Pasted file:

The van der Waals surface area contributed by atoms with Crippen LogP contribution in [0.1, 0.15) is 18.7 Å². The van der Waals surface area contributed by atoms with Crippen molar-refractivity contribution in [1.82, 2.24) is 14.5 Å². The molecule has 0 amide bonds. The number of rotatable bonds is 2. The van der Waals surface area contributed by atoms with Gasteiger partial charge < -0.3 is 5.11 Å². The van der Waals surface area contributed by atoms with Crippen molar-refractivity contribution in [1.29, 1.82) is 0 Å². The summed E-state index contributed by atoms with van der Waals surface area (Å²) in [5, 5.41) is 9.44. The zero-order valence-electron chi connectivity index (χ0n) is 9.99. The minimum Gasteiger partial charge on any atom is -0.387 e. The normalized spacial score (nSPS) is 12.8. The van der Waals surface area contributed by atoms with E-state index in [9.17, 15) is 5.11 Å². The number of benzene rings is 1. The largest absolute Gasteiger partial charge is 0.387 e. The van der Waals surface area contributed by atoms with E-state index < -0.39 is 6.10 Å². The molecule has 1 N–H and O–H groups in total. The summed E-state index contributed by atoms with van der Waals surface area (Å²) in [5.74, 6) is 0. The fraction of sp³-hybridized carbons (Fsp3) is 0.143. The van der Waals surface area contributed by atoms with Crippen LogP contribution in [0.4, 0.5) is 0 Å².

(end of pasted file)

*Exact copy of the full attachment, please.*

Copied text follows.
The van der Waals surface area contributed by atoms with Crippen LogP contribution in [0.1, 0.15) is 18.7 Å². The van der Waals surface area contributed by atoms with Crippen molar-refractivity contribution in [1.82, 2.24) is 14.5 Å². The molecule has 0 amide bonds. The number of rotatable bonds is 2. The van der Waals surface area contributed by atoms with Gasteiger partial charge < -0.3 is 5.11 Å². The van der Waals surface area contributed by atoms with Crippen molar-refractivity contribution in [1.29, 1.82) is 0 Å². The summed E-state index contributed by atoms with van der Waals surface area (Å²) in [5, 5.41) is 9.44. The zero-order valence-electron chi connectivity index (χ0n) is 9.99. The minimum Gasteiger partial charge on any atom is -0.387 e. The normalized spacial score (nSPS) is 12.8. The van der Waals surface area contributed by atoms with E-state index in [9.17, 15) is 5.11 Å². The number of benzene rings is 1. The largest absolute Gasteiger partial charge is 0.387 e. The van der Waals surface area contributed by atoms with E-state index < -0.39 is 6.10 Å². The molecule has 1 N–H and O–H groups in total. The summed E-state index contributed by atoms with van der Waals surface area (Å²) in [5.74, 6) is 0. The fraction of sp³-hybridized carbons (Fsp3) is 0.143. The van der Waals surface area contributed by atoms with Crippen LogP contribution in [0.4, 0.5) is 0 Å².